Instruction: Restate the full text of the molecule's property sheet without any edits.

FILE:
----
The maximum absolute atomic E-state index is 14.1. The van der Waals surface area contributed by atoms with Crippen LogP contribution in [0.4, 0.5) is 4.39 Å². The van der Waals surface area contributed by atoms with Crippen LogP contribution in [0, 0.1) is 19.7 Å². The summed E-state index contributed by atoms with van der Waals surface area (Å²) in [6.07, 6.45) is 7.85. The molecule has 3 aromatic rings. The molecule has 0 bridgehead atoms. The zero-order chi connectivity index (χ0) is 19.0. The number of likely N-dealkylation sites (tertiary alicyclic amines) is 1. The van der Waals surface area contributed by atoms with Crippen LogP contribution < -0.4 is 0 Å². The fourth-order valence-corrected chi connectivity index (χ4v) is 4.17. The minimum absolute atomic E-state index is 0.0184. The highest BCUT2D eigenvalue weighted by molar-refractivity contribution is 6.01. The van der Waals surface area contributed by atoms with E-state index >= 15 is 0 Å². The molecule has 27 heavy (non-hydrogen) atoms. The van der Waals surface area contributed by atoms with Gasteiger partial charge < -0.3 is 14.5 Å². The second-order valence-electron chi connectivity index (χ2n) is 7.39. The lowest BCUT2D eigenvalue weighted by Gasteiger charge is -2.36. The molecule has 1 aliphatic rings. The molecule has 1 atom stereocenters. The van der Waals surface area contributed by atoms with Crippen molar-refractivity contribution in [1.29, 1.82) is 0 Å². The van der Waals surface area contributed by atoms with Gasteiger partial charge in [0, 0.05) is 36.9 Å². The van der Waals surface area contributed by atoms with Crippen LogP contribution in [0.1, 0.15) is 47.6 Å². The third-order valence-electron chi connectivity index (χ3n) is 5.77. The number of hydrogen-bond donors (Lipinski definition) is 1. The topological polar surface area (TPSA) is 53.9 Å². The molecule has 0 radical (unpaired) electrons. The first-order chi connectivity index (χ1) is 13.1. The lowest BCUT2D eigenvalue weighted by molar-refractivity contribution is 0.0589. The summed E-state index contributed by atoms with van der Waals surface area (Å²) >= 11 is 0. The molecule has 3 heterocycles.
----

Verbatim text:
The maximum absolute atomic E-state index is 14.1. The van der Waals surface area contributed by atoms with Crippen LogP contribution in [0.4, 0.5) is 4.39 Å². The van der Waals surface area contributed by atoms with Crippen LogP contribution in [0, 0.1) is 19.7 Å². The summed E-state index contributed by atoms with van der Waals surface area (Å²) in [6.07, 6.45) is 7.85. The molecule has 3 aromatic rings. The molecule has 0 bridgehead atoms. The zero-order chi connectivity index (χ0) is 19.0. The number of likely N-dealkylation sites (tertiary alicyclic amines) is 1. The van der Waals surface area contributed by atoms with Crippen LogP contribution < -0.4 is 0 Å². The fourth-order valence-corrected chi connectivity index (χ4v) is 4.17. The minimum absolute atomic E-state index is 0.0184. The highest BCUT2D eigenvalue weighted by molar-refractivity contribution is 6.01. The van der Waals surface area contributed by atoms with E-state index >= 15 is 0 Å². The molecule has 27 heavy (non-hydrogen) atoms. The van der Waals surface area contributed by atoms with Gasteiger partial charge < -0.3 is 14.5 Å². The second-order valence-electron chi connectivity index (χ2n) is 7.39. The lowest BCUT2D eigenvalue weighted by Gasteiger charge is -2.36. The molecule has 1 aliphatic rings. The molecule has 1 atom stereocenters. The van der Waals surface area contributed by atoms with Crippen molar-refractivity contribution in [1.29, 1.82) is 0 Å². The van der Waals surface area contributed by atoms with Gasteiger partial charge in [0, 0.05) is 36.9 Å². The van der Waals surface area contributed by atoms with Crippen LogP contribution in [0.1, 0.15) is 47.6 Å². The third-order valence-electron chi connectivity index (χ3n) is 5.77. The number of hydrogen-bond donors (Lipinski definition) is 1. The topological polar surface area (TPSA) is 53.9 Å². The molecule has 0 radical (unpaired) electrons. The first-order chi connectivity index (χ1) is 13.1. The lowest BCUT2D eigenvalue weighted by molar-refractivity contribution is 0.0589. The summed E-state index contributed by atoms with van der Waals surface area (Å²) >= 11 is 0. The molecule has 3 heterocycles.